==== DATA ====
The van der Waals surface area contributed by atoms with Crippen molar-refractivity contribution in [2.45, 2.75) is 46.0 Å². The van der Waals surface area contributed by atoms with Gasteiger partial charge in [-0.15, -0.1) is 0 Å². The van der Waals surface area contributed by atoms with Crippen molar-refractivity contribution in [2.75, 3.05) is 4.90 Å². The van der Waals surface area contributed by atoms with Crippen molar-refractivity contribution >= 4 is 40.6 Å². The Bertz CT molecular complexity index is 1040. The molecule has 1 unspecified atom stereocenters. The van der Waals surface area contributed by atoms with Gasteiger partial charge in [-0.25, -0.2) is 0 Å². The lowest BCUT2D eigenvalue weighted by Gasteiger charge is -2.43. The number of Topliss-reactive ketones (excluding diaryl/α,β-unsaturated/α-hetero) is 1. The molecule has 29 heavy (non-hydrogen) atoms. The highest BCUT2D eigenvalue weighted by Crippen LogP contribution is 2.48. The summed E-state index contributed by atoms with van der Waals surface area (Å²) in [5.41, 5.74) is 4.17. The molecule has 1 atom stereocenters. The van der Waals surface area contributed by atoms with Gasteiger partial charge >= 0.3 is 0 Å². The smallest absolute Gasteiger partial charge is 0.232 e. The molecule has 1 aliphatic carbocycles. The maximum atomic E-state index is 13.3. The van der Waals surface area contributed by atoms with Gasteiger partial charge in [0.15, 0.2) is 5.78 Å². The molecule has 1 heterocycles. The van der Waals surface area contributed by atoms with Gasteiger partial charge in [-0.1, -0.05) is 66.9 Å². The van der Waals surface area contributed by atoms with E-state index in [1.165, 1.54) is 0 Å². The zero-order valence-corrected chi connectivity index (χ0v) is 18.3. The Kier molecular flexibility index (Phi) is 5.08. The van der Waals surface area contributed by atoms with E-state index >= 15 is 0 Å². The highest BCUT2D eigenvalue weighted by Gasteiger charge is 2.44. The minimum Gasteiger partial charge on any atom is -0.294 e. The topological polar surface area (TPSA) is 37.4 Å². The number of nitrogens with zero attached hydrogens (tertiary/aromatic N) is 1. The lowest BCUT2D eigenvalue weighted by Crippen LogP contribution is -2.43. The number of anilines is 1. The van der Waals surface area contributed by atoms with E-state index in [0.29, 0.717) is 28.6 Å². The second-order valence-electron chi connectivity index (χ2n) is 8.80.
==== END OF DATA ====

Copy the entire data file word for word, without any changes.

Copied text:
The van der Waals surface area contributed by atoms with Crippen molar-refractivity contribution in [2.45, 2.75) is 46.0 Å². The van der Waals surface area contributed by atoms with Gasteiger partial charge in [-0.15, -0.1) is 0 Å². The van der Waals surface area contributed by atoms with Crippen molar-refractivity contribution in [2.75, 3.05) is 4.90 Å². The van der Waals surface area contributed by atoms with Crippen molar-refractivity contribution >= 4 is 40.6 Å². The Bertz CT molecular complexity index is 1040. The molecule has 1 unspecified atom stereocenters. The van der Waals surface area contributed by atoms with Gasteiger partial charge in [-0.25, -0.2) is 0 Å². The lowest BCUT2D eigenvalue weighted by Gasteiger charge is -2.43. The number of Topliss-reactive ketones (excluding diaryl/α,β-unsaturated/α-hetero) is 1. The molecule has 29 heavy (non-hydrogen) atoms. The highest BCUT2D eigenvalue weighted by Crippen LogP contribution is 2.48. The summed E-state index contributed by atoms with van der Waals surface area (Å²) in [5.41, 5.74) is 4.17. The molecule has 1 atom stereocenters. The van der Waals surface area contributed by atoms with Gasteiger partial charge >= 0.3 is 0 Å². The smallest absolute Gasteiger partial charge is 0.232 e. The molecule has 1 aliphatic carbocycles. The maximum atomic E-state index is 13.3. The van der Waals surface area contributed by atoms with Gasteiger partial charge in [0.15, 0.2) is 5.78 Å². The molecule has 1 heterocycles. The van der Waals surface area contributed by atoms with Gasteiger partial charge in [-0.1, -0.05) is 66.9 Å². The van der Waals surface area contributed by atoms with E-state index in [1.165, 1.54) is 0 Å². The zero-order valence-corrected chi connectivity index (χ0v) is 18.3. The Kier molecular flexibility index (Phi) is 5.08. The van der Waals surface area contributed by atoms with E-state index >= 15 is 0 Å². The highest BCUT2D eigenvalue weighted by Gasteiger charge is 2.44. The minimum Gasteiger partial charge on any atom is -0.294 e. The topological polar surface area (TPSA) is 37.4 Å². The number of nitrogens with zero attached hydrogens (tertiary/aromatic N) is 1. The lowest BCUT2D eigenvalue weighted by Crippen LogP contribution is -2.43. The number of anilines is 1. The van der Waals surface area contributed by atoms with E-state index in [0.29, 0.717) is 28.6 Å². The second-order valence-electron chi connectivity index (χ2n) is 8.80.